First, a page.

The Rehab Nurse reminded me of Gillian McKeith (“You are what you eat”). Friendly while being knowledgeable and firm. She had the difficult task of running (Louise & I) through what had happened, why, and helping us to start thinking about “What next?”.
We already knew I scored quite high on the heart attack risk factors:
- Smoking – I wasn’t smoking but had been up until about 9 months ago
- High cholesterol – A family favourite
- High Blood Pressure – Certainly stress has been a feature of my work life for years
- Being overweight / obese – Certainly room for improvement
- Lack of exercise – Check
- Alcohol – Check
- Male – Check
See the full list: www.nhs.uk/conditions/heart-attack/pages/causes.aspx
Addressing any of these, together with the medication would help me prevent recurrence.
The most difficult one for me is work (which leads to Stress, which leads to High Blood Pressure). I can see me making major changes to other areas of my life, but I need time to get my head around what changes I might be able to make at work. Hopefully addressing some of the other factors will make me fit enough to do what I do, and help change my approach / attitude to it. Let’s see. (The Rehab Nurse sees “one or two like me” every week… I’m sure we’ll come back to this!).
The only “Life Decision” we were ready for related to our holiday. The ladies had unselfishly decided that two weeks in the summer heat of Florida, chasing thrills and spills at the Theme Parks and bargains at the Mall probably wasn’t the best recuperation for me. Swimming with the dolphins would have to wait. It would be cancelled immediately… thank goodness we took the insurance!
As far as physical activity is concerned, I could start walking gently as soon as I’m free from the monitor. As soon as I leave hospital I should start walking 5 mins, twice a day, and then add a minute on each day, slowly building strength and stamina. We were also informed that we could re-start “bedroom activities” after a week… this information was as useful as being told at Ante-Natal classes not to have any “intimate relations” after the water’s have broken… yeh, right!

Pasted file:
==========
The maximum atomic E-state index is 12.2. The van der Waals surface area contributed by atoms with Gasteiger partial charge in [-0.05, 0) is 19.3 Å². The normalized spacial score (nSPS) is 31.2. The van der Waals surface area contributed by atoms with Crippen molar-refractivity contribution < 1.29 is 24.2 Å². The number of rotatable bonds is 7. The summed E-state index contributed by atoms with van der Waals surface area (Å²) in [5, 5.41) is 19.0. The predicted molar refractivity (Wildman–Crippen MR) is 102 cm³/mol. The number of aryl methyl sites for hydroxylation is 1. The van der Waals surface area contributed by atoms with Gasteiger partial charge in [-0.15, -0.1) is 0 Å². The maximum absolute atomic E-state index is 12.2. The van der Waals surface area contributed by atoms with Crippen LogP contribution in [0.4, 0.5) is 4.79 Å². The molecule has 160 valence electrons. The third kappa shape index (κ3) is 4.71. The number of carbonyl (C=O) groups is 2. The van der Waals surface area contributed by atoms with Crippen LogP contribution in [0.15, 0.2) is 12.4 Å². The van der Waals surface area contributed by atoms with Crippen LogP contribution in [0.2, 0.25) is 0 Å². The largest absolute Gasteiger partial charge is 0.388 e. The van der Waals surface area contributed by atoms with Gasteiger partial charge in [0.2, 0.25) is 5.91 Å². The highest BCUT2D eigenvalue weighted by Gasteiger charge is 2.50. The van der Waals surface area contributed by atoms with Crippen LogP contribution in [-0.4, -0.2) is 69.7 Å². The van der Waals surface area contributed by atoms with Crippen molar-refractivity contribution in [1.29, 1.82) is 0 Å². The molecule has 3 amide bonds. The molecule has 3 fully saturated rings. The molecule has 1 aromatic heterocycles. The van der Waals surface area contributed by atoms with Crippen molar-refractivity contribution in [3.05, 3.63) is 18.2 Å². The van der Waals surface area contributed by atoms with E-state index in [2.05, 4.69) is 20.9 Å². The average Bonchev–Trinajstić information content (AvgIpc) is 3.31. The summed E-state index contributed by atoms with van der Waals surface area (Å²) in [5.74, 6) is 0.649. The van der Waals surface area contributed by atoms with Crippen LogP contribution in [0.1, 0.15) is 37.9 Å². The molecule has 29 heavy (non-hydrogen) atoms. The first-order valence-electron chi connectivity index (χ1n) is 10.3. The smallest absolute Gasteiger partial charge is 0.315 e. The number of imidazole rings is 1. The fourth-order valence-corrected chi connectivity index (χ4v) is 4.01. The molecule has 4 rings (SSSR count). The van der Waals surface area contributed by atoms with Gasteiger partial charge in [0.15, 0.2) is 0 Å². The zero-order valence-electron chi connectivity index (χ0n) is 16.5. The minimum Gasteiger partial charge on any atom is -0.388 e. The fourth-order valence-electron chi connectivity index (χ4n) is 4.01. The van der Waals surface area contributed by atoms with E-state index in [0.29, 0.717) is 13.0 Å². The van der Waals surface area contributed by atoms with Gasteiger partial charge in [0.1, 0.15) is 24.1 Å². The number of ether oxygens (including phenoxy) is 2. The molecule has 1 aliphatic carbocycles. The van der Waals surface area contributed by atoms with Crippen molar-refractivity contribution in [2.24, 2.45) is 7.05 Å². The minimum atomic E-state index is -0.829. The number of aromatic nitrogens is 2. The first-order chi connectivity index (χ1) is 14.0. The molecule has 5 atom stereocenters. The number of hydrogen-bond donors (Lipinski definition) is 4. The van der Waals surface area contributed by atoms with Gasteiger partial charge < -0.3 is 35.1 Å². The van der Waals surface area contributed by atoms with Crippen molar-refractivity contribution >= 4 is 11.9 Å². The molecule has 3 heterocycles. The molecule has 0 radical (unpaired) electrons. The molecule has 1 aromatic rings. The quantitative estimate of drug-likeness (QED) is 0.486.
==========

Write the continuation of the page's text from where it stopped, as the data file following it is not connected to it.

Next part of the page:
Deep breath… as loud as I could manage…
“I think I’m having a heart attack.”
“Don’t be so stupid, you’re not having a heart attack!”
I’ve done some research subsequently and it turns out that many, if not most, female nurses in Aberdeen would have responded to their partners in exactly the same way. Similar conversations:
(While cooking) Male: “I think I’m having a heart attack”
Female: “Are you hungry?”
F: “You’re not having a heart attack!”
M: “I think I’m having a heart attack”
F: “Do you have shooting pains down both arms?”
F: “You’re not having a heart attack!”
M: “I think I’m having a heart attack”
F: “Did you put the bins out?”
You get the idea!
The bottom line is, it’s difficult to get your head around the fact that your partner might be having a heart attack.
We had gone to bed together at about 11pm. Tired. We were looking forward to Father’s Day Lunch and a bag of balls on the driving range at Donald Trump’s new course near Aberdeen.
I guess it must have been around midnight when I awoke feeling a little strange – some tightness in my chest that seemed to come and go (lessen at least) as I raised my left arm above my head. I had cooked my “Killer Chilli” (poor name in hindsight!) for dinner, so indigestion was the obvious initial diagnosis.
After a few minutes I got up and went to the bathroom. I started to feel worse fast. More tight. More discomfort. An unfamiliar feeling. I laid on the floor and called for help.
“I really think I am having a heart attack. Please, call an ambulance.”
“You’re not having a heart attack… let me check…”
There then followed a serious of questions to compare my symptoms with those of a “typical” heart attack.
“Please, just call an ambulance.”
“I’ll call NHS 24, they’ll know what to do…”
Within 5 minutes, an ambulance was dispatched.
I couldn’t get comfortable. I would even go so far as to say I was in “extreme discomfort” (although I’m still struggling to translate this onto a “marks of out 10 pain scale”).
If I was having a heart attack, we knew “time means muscle” (“minutes mean myocardium”). We knew aspirin was a good idea… we didn’t have any aspirin. (Doh!)
Thankfully, the ambulance arrived quickly.
The Paramedics were calm, methodical and professional. They were everything you’d want in my position. They performed a variety of tests (including the 1st of many ECGs), and administered some basic medicines (to slow this, reduce that, etc.) before packing me off.
Finally I was dispatched into the balmy heat of an Aberdeenshire night (I shivered like I’ve shivered before) and on into the ambulance for some oxygen and morphine (“to take the edge off”).